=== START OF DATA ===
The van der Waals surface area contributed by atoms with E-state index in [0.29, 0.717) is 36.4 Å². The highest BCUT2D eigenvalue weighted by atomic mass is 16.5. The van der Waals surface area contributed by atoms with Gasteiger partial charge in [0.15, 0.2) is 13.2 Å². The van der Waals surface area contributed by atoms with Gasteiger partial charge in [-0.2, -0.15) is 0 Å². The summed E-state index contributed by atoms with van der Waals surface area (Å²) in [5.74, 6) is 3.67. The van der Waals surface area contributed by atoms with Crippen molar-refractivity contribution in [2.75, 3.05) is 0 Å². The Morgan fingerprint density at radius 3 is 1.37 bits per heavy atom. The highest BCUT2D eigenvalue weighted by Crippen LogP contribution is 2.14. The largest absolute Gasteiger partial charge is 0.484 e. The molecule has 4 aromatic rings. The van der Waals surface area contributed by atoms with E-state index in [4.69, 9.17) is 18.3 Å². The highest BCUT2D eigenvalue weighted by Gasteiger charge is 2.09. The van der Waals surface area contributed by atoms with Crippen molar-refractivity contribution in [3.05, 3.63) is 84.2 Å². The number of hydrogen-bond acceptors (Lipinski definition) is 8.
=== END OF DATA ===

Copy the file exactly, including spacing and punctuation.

The van der Waals surface area contributed by atoms with E-state index in [0.29, 0.717) is 36.4 Å². The highest BCUT2D eigenvalue weighted by atomic mass is 16.5. The van der Waals surface area contributed by atoms with Gasteiger partial charge in [0.15, 0.2) is 13.2 Å². The van der Waals surface area contributed by atoms with Gasteiger partial charge in [-0.2, -0.15) is 0 Å². The summed E-state index contributed by atoms with van der Waals surface area (Å²) in [5.74, 6) is 3.67. The van der Waals surface area contributed by atoms with Crippen molar-refractivity contribution in [2.75, 3.05) is 0 Å². The Morgan fingerprint density at radius 3 is 1.37 bits per heavy atom. The highest BCUT2D eigenvalue weighted by Crippen LogP contribution is 2.14. The largest absolute Gasteiger partial charge is 0.484 e. The molecule has 4 aromatic rings. The van der Waals surface area contributed by atoms with E-state index in [4.69, 9.17) is 18.3 Å². The highest BCUT2D eigenvalue weighted by Gasteiger charge is 2.09. The van der Waals surface area contributed by atoms with Crippen molar-refractivity contribution in [3.05, 3.63) is 84.2 Å². The number of hydrogen-bond acceptors (Lipinski definition) is 8.